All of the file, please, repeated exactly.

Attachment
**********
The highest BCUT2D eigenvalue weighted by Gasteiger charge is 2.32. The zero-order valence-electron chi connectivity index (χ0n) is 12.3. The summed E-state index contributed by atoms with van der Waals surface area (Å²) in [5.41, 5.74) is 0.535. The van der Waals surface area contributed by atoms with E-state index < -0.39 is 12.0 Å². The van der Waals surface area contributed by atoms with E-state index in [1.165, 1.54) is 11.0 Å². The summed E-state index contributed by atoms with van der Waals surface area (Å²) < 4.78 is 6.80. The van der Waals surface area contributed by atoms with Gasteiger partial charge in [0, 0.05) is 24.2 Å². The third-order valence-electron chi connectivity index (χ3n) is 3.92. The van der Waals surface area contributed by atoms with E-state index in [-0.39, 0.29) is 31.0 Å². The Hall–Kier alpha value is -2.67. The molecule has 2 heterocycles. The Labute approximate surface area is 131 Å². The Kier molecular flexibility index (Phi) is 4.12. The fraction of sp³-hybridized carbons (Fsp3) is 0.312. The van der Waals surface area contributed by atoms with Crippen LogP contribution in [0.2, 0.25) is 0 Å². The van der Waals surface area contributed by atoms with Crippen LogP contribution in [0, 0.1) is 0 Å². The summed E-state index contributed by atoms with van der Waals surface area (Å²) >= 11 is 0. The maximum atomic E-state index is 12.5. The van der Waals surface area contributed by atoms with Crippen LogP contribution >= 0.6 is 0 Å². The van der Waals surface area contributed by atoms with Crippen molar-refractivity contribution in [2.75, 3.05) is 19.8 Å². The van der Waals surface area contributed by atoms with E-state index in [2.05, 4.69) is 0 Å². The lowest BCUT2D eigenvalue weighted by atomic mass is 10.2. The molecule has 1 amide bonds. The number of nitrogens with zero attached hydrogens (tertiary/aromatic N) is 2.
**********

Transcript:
The highest BCUT2D eigenvalue weighted by Gasteiger charge is 2.32. The zero-order valence-electron chi connectivity index (χ0n) is 12.3. The summed E-state index contributed by atoms with van der Waals surface area (Å²) in [5.41, 5.74) is 0.535. The van der Waals surface area contributed by atoms with E-state index < -0.39 is 12.0 Å². The van der Waals surface area contributed by atoms with E-state index in [1.165, 1.54) is 11.0 Å². The summed E-state index contributed by atoms with van der Waals surface area (Å²) < 4.78 is 6.80. The van der Waals surface area contributed by atoms with Gasteiger partial charge in [0, 0.05) is 24.2 Å². The third-order valence-electron chi connectivity index (χ3n) is 3.92. The van der Waals surface area contributed by atoms with E-state index in [-0.39, 0.29) is 31.0 Å². The Hall–Kier alpha value is -2.67. The molecule has 2 heterocycles. The Labute approximate surface area is 131 Å². The Kier molecular flexibility index (Phi) is 4.12. The fraction of sp³-hybridized carbons (Fsp3) is 0.312. The van der Waals surface area contributed by atoms with Crippen LogP contribution in [0.2, 0.25) is 0 Å². The van der Waals surface area contributed by atoms with Crippen LogP contribution in [0, 0.1) is 0 Å². The summed E-state index contributed by atoms with van der Waals surface area (Å²) >= 11 is 0. The maximum atomic E-state index is 12.5. The van der Waals surface area contributed by atoms with Crippen LogP contribution >= 0.6 is 0 Å². The van der Waals surface area contributed by atoms with Crippen molar-refractivity contribution in [2.75, 3.05) is 19.8 Å². The van der Waals surface area contributed by atoms with E-state index in [2.05, 4.69) is 0 Å². The lowest BCUT2D eigenvalue weighted by atomic mass is 10.2. The molecule has 1 amide bonds. The number of nitrogens with zero attached hydrogens (tertiary/aromatic N) is 2.